1. ## Bolzano-Weirstrauss

Suppose the sequence {a_n} converges to L and limsup{b_n} = M < infiniti
//({b_n} is bounded below and above)// Prove limsup{a_n*b_n} = LM.

b) also show that the statement is false if {b_n} is not bounded below.

My Sketch: I have to show that limsup{a_n*b_n} = Q is finite; then use
subsequences to show Q less than or equal to LM, and that is greater than or equal to LM.

2. Hang on just a minute.

If $a_n=-1$ for all $n$ then $\lim a_n=-1$, i.e. $L=-1$.

If $b_n=\begin{cases}1&\textrm{for odd }n\\-2&\textrm{for even }n\end{cases}$ then $\limsup b_n=1$, i.e. $M=1$. Notice $b_n$ is bounded below.

Then $a_nb_n=\begin{cases}-1&\textrm{for odd }n\\2&\textrm{for even }n\end{cases}$ and so $\limsup a_nb_n=2\neq LM$.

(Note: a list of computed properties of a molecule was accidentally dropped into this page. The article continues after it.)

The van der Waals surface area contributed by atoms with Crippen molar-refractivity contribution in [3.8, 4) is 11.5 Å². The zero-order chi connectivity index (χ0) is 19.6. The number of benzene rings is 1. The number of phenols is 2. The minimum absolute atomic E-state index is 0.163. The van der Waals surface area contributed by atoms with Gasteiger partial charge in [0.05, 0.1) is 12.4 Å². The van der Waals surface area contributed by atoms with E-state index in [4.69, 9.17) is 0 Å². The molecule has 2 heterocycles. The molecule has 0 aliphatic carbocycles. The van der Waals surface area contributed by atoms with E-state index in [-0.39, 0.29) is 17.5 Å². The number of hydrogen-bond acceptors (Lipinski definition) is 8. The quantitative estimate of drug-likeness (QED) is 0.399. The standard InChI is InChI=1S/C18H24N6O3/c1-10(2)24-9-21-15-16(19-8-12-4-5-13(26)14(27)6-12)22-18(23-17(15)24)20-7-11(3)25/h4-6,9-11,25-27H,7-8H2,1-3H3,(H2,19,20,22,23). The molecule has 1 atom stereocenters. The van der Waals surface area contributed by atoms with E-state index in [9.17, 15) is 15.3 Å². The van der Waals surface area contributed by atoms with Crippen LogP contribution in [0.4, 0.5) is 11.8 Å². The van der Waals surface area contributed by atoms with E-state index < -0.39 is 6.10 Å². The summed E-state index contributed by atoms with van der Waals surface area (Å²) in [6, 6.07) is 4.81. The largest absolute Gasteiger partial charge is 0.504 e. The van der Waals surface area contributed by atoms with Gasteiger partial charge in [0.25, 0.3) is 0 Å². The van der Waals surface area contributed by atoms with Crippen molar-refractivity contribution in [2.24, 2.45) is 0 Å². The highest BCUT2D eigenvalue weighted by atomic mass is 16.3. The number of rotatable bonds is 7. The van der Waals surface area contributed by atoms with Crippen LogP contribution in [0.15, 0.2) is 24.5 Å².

As is well known $\limsup(-a_n)=-\liminf a_n$ when both exist.

The result as stated does not hold, therefore. You might need an extra condition such as $L>0$, but then why would $b_n$ have to be bounded below? I think we need to be told.

3. [incorrect]

4. Here's another way to look at it (though I still don't use that $b_n$ is bounded below. and am no longer sure about needing L>0)

Let $n_k$ be a sequence such that $b_{n_k}\to M$. Then $a_{n_k}b_{n_k}\to\limsup a_nb_n$ since $a_n\to L$ and thus does so along ANY subsequence.